June: Let's all bow down to June, because she's oh-so-intelligent, and she's oh-so-athletic, and she's 0h-so-beautiful. **Rolls eyes.** Puuuuhleaze. Do you have any flaws, other then vanity and loving thou self, miss June?
Even worse, I feel that this is becoming an increased trend. Only self-confident heroines are allowed!! Seriously. Is there something wrong with having insecurities? I am positive that most teenager girls are insecure about their appearance in some way or other. All of these heroines who are blessed with unworldly beauty aren't helping. They are fully aware of their attractiveness. Which ticks me off. I know for a fact that girl's my age are not this secure. We fret constantly over whether or not we're good enough. And now YA seems to portray the message that "if you're not gorgeous, you're not going to have a boyfriend."
I believe that girls should be more concerned with their personality than with their physical appearance. It's the heart that ought to be attracting the perfect guy, right? If some dude is attracted to you because of your face and bod, I really don't think you should be with him in the first place. I say all of this because the whole beauty factor is popping up a lot in YA novels, and though I know that it's reasonable because most teenage gals are concerned with this, I just don't think that it should be so heavily relied on for romance. Okay, I'm finished with that rant.
Day: Day is boring. He's very similar to June. In fact, he's like her replicated into a boy body. He's oh-so-intelligent, oh-so-athletic, and oh-so-attractive. Oh, and apparently he's a blonde and blue-eyed Mongolian/Caucasian. (But dominantly Mongolian). I've never heard of such a thing, but maybe it's just me. I don't know how a Mongolian person can have blonde hair and blue eyes and be mainly Mongolian... I'm pretty sure that genes don't work that way.
Metias: I liked Metias, since I adore that Older Brother complex. But he died. So I couldn't really love him for that long.
Thomas: Despite Thomas (view spoiler)[ending up as a baddie, (hide spoiler)] I still really liked him. I liked him from the very first scene.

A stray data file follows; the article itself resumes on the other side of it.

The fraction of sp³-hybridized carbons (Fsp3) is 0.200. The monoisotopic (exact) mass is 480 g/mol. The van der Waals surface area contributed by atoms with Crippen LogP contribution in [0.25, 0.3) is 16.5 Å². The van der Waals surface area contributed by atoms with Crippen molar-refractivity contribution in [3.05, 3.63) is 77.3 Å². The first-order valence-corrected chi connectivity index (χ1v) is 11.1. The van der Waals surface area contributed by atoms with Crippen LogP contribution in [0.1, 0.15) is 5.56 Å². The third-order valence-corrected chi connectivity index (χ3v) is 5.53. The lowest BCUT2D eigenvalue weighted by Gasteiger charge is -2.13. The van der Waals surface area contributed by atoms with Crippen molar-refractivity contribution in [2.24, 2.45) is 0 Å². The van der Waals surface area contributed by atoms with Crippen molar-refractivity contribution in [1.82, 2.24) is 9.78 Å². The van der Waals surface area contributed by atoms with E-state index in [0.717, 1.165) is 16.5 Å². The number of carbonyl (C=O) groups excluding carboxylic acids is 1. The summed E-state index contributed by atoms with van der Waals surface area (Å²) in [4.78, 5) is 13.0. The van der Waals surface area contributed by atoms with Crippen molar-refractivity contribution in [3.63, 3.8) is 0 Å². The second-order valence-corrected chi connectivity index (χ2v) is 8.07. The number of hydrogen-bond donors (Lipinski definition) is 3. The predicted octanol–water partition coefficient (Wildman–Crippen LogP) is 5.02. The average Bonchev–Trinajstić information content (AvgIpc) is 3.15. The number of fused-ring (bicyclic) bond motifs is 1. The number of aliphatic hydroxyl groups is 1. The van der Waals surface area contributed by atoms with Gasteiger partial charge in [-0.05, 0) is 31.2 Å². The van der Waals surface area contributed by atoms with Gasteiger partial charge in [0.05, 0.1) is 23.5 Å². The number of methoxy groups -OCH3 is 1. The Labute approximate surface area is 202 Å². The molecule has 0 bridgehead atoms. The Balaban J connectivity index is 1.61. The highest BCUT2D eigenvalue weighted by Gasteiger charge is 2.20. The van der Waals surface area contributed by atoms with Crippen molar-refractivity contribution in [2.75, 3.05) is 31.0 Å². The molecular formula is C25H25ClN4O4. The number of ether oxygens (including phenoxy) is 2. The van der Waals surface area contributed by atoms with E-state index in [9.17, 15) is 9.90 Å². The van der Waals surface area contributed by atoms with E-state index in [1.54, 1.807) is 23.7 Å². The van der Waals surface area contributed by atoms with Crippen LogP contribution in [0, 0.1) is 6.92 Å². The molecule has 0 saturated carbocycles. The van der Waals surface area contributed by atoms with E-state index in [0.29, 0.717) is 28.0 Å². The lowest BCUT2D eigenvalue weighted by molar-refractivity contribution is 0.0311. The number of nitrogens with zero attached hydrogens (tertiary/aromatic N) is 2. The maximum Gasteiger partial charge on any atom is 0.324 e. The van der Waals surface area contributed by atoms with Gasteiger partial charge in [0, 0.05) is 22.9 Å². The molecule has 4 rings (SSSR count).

I'm not encouraging you to not read this, but if those pet peeves of mine are yours too, then I really don't recommend it. ["br"]>["br"]>["br"]>["br"]>["br"]>["br"]>["br"]>["br"]>["br"]>["br"]>["br"]>["br"]>["br"]>["br"]>["br"]>["br"]>["br"]>["br"]>["br"]>["br"]>["br"]>["br"]>["br"]>["br"]>["br"]>["br"]>["br"]>["br"]>["br"]>["br"]>["br"]>["br"]>["br"]>["br"]>["br"]>["br"]>["br"]>["br"]>["br"]>["br"]>["br"]>["br"]>["br"]>["br"]>["br"]>["br"]>["br"]>["br"]>["br"]>["br"]>["br"]>["br"]>["br"]>["br"]>["br"]>["br"]>["br"]>["br"]>["br"]>["br"]>["br"]>["br"]>["br"]>["br"]>["br"]>["br"]>["br"]>...more
There are two kinds of books: Ones where minor mistakes are excusable, and ones where minor mistakes are the end of the world. I feel as if some booksThere are two kinds of books: Ones where minor mistakes are excusable, and ones where minor mistakes are the end of the world. I feel as if some books (such as Cinder ) can get away with it.For Darkness Shows the Stars is apart of the second category. Each little mistake feels inexcusable, because nothing else really... makes up for it. It's not really enjoyable... It's not really fun... Parts of it are clever, but... Something's missing.
I actually found myself comparing this to Nightlight: A Parody, which is a parody to Twilight. The name changing only made me snicker... Especially Wentforth. Not Wentworth. WentForth... I don't think the author's intention was to make me think of Bell Goose or Edwart Mullet...
Cus that's just awkward.
Being a fan of Persuasion, (I am destined to marry Wentworth in the nearby future) I was pretty excited for this book. I mean, I was expecting all of this....
Combined with this:
To become this:
But alas, it was not. In fact, this book doesn't even take place in space. Which was a mega heartbreaker, for me. I believe that there should be more YA fiction in space!! Pleaaase!
I guess that I was misled by the cover, so I'm sorry... Anyways...
Things that I did like:
I felt as if Elliot (snicker...sorry) was very realistically portrayed. She represented the insecurities that most young girls face. I, being insecure myself, felt that I could relate to her struggles and the way she felt as if she was not good enough. It's tough when this guy
doesn't want you anymore. (or thinks that he doesn't want you anymore)
With that said, I have to argue with those readers who want Buffy-style, kick-butt heroines who are constantly brave and noble in the face of danger. Sorry, but not everyone is buffy. There are different kinds of people around the world. There are girls who are insecure (in fact, I believe that the majority of girls face some sort of insecurity), and there are girls who don't believe in themselves. Not everyone is Buffy. I like how Peterfreund portrayed that, and I felt myself able to relate to Elliot's insecurities, as I'm sure many other's will be able to do so as well.
So yay! In the end, I say that this is at least worth a shot. This book does not take place in space, but is instead a post-apocalyptic novel. Don't be fooled!! Even though I was not satisfied, I know that many other's were. It's not horrendously bad, it just felt bland to me. I don't know why...